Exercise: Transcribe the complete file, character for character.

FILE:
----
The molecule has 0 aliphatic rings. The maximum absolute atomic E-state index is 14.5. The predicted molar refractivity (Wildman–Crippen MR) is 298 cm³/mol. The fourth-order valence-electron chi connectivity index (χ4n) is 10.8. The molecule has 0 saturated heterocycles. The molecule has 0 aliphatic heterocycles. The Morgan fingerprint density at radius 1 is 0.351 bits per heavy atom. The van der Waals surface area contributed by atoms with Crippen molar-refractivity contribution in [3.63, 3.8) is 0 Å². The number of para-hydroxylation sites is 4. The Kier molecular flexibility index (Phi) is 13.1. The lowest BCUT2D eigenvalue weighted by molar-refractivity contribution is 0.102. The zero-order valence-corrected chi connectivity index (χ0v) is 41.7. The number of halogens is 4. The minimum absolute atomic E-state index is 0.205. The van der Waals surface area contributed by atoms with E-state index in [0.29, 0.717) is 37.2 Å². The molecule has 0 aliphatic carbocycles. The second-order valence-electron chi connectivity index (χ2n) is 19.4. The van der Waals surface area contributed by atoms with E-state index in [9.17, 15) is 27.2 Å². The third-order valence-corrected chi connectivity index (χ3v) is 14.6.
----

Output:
The molecule has 0 aliphatic rings. The maximum absolute atomic E-state index is 14.5. The predicted molar refractivity (Wildman–Crippen MR) is 298 cm³/mol. The fourth-order valence-electron chi connectivity index (χ4n) is 10.8. The molecule has 0 saturated heterocycles. The molecule has 0 aliphatic heterocycles. The Morgan fingerprint density at radius 1 is 0.351 bits per heavy atom. The van der Waals surface area contributed by atoms with Crippen molar-refractivity contribution in [3.63, 3.8) is 0 Å². The number of para-hydroxylation sites is 4. The Kier molecular flexibility index (Phi) is 13.1. The lowest BCUT2D eigenvalue weighted by molar-refractivity contribution is 0.102. The zero-order valence-corrected chi connectivity index (χ0v) is 41.7. The number of halogens is 4. The minimum absolute atomic E-state index is 0.205. The van der Waals surface area contributed by atoms with E-state index in [0.29, 0.717) is 37.2 Å². The molecule has 0 aliphatic carbocycles. The second-order valence-electron chi connectivity index (χ2n) is 19.4. The van der Waals surface area contributed by atoms with E-state index in [9.17, 15) is 27.2 Å². The third-order valence-corrected chi connectivity index (χ3v) is 14.6.